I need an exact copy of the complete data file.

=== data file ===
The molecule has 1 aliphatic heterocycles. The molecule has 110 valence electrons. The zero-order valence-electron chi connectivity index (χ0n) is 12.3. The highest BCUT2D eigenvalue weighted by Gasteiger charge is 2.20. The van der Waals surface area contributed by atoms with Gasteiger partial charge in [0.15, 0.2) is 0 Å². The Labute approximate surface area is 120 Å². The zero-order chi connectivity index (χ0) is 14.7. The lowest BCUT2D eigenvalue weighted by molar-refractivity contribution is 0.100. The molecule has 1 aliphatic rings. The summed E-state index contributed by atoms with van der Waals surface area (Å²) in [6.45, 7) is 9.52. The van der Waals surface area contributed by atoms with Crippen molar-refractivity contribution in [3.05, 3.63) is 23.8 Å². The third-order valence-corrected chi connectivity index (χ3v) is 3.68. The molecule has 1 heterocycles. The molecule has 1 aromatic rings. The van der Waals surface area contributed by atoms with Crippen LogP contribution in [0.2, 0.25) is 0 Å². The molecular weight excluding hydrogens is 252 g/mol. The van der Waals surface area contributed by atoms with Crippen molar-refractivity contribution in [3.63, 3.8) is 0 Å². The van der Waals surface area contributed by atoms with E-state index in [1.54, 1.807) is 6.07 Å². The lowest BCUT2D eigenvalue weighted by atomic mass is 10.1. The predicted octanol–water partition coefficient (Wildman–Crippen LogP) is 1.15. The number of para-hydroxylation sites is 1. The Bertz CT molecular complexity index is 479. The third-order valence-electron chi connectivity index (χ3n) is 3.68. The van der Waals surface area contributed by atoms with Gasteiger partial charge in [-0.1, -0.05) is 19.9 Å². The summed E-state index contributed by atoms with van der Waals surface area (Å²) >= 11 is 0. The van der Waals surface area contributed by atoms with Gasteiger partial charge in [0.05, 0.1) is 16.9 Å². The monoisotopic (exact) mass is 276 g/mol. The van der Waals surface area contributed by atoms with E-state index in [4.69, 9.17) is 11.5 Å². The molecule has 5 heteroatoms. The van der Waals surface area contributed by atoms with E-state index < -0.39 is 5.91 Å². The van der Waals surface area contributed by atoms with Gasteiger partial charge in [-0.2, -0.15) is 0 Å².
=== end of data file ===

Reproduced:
The molecule has 1 aliphatic heterocycles. The molecule has 110 valence electrons. The zero-order valence-electron chi connectivity index (χ0n) is 12.3. The highest BCUT2D eigenvalue weighted by Gasteiger charge is 2.20. The van der Waals surface area contributed by atoms with Gasteiger partial charge in [0.15, 0.2) is 0 Å². The Labute approximate surface area is 120 Å². The zero-order chi connectivity index (χ0) is 14.7. The lowest BCUT2D eigenvalue weighted by molar-refractivity contribution is 0.100. The molecule has 1 aliphatic rings. The summed E-state index contributed by atoms with van der Waals surface area (Å²) in [6.45, 7) is 9.52. The van der Waals surface area contributed by atoms with Crippen molar-refractivity contribution in [3.05, 3.63) is 23.8 Å². The third-order valence-corrected chi connectivity index (χ3v) is 3.68. The molecule has 1 heterocycles. The molecule has 1 aromatic rings. The van der Waals surface area contributed by atoms with Crippen LogP contribution in [0.2, 0.25) is 0 Å². The molecular weight excluding hydrogens is 252 g/mol. The van der Waals surface area contributed by atoms with Crippen molar-refractivity contribution in [3.63, 3.8) is 0 Å². The van der Waals surface area contributed by atoms with E-state index in [1.54, 1.807) is 6.07 Å². The lowest BCUT2D eigenvalue weighted by atomic mass is 10.1. The predicted octanol–water partition coefficient (Wildman–Crippen LogP) is 1.15. The number of para-hydroxylation sites is 1. The Bertz CT molecular complexity index is 479. The third-order valence-electron chi connectivity index (χ3n) is 3.68. The van der Waals surface area contributed by atoms with Gasteiger partial charge in [-0.1, -0.05) is 19.9 Å². The summed E-state index contributed by atoms with van der Waals surface area (Å²) >= 11 is 0. The van der Waals surface area contributed by atoms with Gasteiger partial charge in [0.05, 0.1) is 16.9 Å². The monoisotopic (exact) mass is 276 g/mol. The van der Waals surface area contributed by atoms with E-state index in [4.69, 9.17) is 11.5 Å². The molecule has 5 heteroatoms. The van der Waals surface area contributed by atoms with E-state index < -0.39 is 5.91 Å². The van der Waals surface area contributed by atoms with Gasteiger partial charge in [-0.2, -0.15) is 0 Å².